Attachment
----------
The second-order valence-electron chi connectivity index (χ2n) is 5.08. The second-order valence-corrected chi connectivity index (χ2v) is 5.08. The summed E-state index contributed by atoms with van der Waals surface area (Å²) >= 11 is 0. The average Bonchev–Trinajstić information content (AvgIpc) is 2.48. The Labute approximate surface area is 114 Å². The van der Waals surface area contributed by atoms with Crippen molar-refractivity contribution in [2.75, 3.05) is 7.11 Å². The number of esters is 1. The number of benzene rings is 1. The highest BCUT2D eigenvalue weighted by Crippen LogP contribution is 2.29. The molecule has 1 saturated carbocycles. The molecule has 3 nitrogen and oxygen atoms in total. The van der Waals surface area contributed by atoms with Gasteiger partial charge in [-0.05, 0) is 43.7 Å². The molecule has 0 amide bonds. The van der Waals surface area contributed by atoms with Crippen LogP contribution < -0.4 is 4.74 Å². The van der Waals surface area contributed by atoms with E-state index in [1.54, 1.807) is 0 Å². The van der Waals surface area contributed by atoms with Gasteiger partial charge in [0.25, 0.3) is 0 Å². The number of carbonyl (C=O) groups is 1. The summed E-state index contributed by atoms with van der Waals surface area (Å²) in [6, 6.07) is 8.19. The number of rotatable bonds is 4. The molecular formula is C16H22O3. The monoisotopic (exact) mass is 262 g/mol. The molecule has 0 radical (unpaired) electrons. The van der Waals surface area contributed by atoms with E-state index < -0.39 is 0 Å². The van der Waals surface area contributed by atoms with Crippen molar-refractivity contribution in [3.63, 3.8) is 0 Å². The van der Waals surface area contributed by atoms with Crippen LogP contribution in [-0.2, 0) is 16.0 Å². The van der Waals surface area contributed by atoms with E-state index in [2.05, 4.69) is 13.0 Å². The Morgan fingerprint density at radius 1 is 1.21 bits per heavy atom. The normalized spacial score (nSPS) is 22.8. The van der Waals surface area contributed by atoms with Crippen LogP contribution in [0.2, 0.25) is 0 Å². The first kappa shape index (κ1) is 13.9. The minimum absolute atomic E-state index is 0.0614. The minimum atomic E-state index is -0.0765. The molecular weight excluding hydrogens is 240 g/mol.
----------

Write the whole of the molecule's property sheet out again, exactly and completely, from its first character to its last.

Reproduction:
The second-order valence-electron chi connectivity index (χ2n) is 5.08. The second-order valence-corrected chi connectivity index (χ2v) is 5.08. The summed E-state index contributed by atoms with van der Waals surface area (Å²) >= 11 is 0. The average Bonchev–Trinajstić information content (AvgIpc) is 2.48. The Labute approximate surface area is 114 Å². The van der Waals surface area contributed by atoms with Crippen molar-refractivity contribution in [2.75, 3.05) is 7.11 Å². The number of esters is 1. The number of benzene rings is 1. The highest BCUT2D eigenvalue weighted by Crippen LogP contribution is 2.29. The molecule has 1 saturated carbocycles. The molecule has 3 nitrogen and oxygen atoms in total. The van der Waals surface area contributed by atoms with Gasteiger partial charge in [-0.05, 0) is 43.7 Å². The molecule has 0 amide bonds. The van der Waals surface area contributed by atoms with Crippen LogP contribution < -0.4 is 4.74 Å². The van der Waals surface area contributed by atoms with E-state index in [1.54, 1.807) is 0 Å². The van der Waals surface area contributed by atoms with Gasteiger partial charge in [0.25, 0.3) is 0 Å². The number of carbonyl (C=O) groups is 1. The summed E-state index contributed by atoms with van der Waals surface area (Å²) in [6, 6.07) is 8.19. The number of rotatable bonds is 4. The molecular formula is C16H22O3. The monoisotopic (exact) mass is 262 g/mol. The molecule has 0 radical (unpaired) electrons. The van der Waals surface area contributed by atoms with E-state index < -0.39 is 0 Å². The van der Waals surface area contributed by atoms with Crippen molar-refractivity contribution in [3.63, 3.8) is 0 Å². The van der Waals surface area contributed by atoms with Crippen LogP contribution in [-0.2, 0) is 16.0 Å². The van der Waals surface area contributed by atoms with E-state index in [2.05, 4.69) is 13.0 Å². The Morgan fingerprint density at radius 1 is 1.21 bits per heavy atom. The normalized spacial score (nSPS) is 22.8. The van der Waals surface area contributed by atoms with Crippen LogP contribution in [0.2, 0.25) is 0 Å². The first kappa shape index (κ1) is 13.9. The minimum absolute atomic E-state index is 0.0614. The minimum atomic E-state index is -0.0765. The molecular weight excluding hydrogens is 240 g/mol.